JERUSALEM (AP) — Eyad Hallaq liked to watch cartoons. He loved dressing up and wearing cologne. He even dreamed of getting married. But his favorite activity was walking to school, where he volunteered in the kitchen, preparing meals for his fellow special-needs students.
Early on Saturday, the 32-year-old Palestinian with severe autism was chased by Israeli border police forces into a nook in Jerusalem’s Old City and fatally shot as he cowered next to a garbage bin after apparently being mistaken for an attacker. He was just a few meters (yards) from his beloved Elwyn El Quds school.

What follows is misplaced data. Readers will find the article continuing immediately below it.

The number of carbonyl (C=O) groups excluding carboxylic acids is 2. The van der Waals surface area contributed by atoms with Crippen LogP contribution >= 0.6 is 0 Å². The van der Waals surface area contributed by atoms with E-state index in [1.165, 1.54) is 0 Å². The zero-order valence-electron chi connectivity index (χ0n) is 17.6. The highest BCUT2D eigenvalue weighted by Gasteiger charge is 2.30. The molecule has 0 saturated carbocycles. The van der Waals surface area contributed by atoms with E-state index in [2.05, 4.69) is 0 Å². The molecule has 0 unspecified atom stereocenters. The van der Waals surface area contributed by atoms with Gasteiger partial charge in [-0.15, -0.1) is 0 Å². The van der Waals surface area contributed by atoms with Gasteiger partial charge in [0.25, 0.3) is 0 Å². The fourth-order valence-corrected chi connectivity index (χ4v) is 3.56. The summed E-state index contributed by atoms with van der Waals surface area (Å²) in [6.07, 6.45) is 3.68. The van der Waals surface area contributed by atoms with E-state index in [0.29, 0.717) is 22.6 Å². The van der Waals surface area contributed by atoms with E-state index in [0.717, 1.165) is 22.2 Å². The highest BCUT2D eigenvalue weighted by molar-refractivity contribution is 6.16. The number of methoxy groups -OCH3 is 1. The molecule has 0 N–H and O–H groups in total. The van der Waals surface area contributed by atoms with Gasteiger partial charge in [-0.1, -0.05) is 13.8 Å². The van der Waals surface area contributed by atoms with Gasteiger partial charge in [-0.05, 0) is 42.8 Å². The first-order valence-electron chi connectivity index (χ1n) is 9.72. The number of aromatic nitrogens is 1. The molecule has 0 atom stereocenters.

The shooting has drawn comparisons to the death of George Floyd in the U.S. and prompted a series of small demonstrations against police violence toward Palestinians. The calls for justice have crossed Jewish-Arab lines, a rarity in this deeply polarized society.
Yet for his devastated family, such gestures have provided little comfort and even less hope that the officers who shot Hallaq will be punished.